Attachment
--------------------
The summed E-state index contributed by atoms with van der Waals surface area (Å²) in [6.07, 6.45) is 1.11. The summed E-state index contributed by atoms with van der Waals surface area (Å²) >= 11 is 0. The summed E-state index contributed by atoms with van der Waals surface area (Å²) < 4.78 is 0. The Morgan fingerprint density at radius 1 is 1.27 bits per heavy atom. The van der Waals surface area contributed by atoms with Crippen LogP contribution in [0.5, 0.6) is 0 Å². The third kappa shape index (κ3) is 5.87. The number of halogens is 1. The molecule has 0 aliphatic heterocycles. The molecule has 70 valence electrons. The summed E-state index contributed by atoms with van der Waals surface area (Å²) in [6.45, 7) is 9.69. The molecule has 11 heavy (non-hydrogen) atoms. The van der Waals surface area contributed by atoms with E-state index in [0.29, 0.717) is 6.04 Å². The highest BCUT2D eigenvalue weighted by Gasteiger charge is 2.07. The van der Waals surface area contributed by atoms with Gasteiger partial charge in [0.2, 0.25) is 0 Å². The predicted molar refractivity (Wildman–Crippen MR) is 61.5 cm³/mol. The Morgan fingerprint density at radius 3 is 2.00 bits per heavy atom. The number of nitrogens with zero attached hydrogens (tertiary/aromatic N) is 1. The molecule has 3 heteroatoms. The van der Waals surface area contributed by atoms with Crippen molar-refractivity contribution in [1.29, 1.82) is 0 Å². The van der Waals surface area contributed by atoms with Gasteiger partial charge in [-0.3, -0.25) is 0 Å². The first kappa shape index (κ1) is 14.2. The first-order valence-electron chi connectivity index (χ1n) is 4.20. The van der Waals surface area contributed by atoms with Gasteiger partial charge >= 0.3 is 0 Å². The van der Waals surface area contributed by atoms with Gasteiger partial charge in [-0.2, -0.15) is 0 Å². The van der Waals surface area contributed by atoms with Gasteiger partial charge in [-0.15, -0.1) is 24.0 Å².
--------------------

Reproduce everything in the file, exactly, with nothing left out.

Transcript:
The summed E-state index contributed by atoms with van der Waals surface area (Å²) in [6.07, 6.45) is 1.11. The summed E-state index contributed by atoms with van der Waals surface area (Å²) >= 11 is 0. The summed E-state index contributed by atoms with van der Waals surface area (Å²) < 4.78 is 0. The Morgan fingerprint density at radius 1 is 1.27 bits per heavy atom. The van der Waals surface area contributed by atoms with Crippen LogP contribution in [0.5, 0.6) is 0 Å². The third kappa shape index (κ3) is 5.87. The number of halogens is 1. The molecule has 0 aliphatic heterocycles. The molecule has 70 valence electrons. The summed E-state index contributed by atoms with van der Waals surface area (Å²) in [6.45, 7) is 9.69. The molecule has 11 heavy (non-hydrogen) atoms. The van der Waals surface area contributed by atoms with E-state index in [0.29, 0.717) is 6.04 Å². The highest BCUT2D eigenvalue weighted by Gasteiger charge is 2.07. The van der Waals surface area contributed by atoms with Gasteiger partial charge in [0.2, 0.25) is 0 Å². The predicted molar refractivity (Wildman–Crippen MR) is 61.5 cm³/mol. The Morgan fingerprint density at radius 3 is 2.00 bits per heavy atom. The number of nitrogens with zero attached hydrogens (tertiary/aromatic N) is 1. The molecule has 3 heteroatoms. The van der Waals surface area contributed by atoms with Crippen molar-refractivity contribution in [1.29, 1.82) is 0 Å². The van der Waals surface area contributed by atoms with Gasteiger partial charge in [-0.3, -0.25) is 0 Å². The first kappa shape index (κ1) is 14.2. The first-order valence-electron chi connectivity index (χ1n) is 4.20. The van der Waals surface area contributed by atoms with Gasteiger partial charge >= 0.3 is 0 Å². The van der Waals surface area contributed by atoms with Gasteiger partial charge in [-0.2, -0.15) is 0 Å². The van der Waals surface area contributed by atoms with Gasteiger partial charge in [-0.15, -0.1) is 24.0 Å².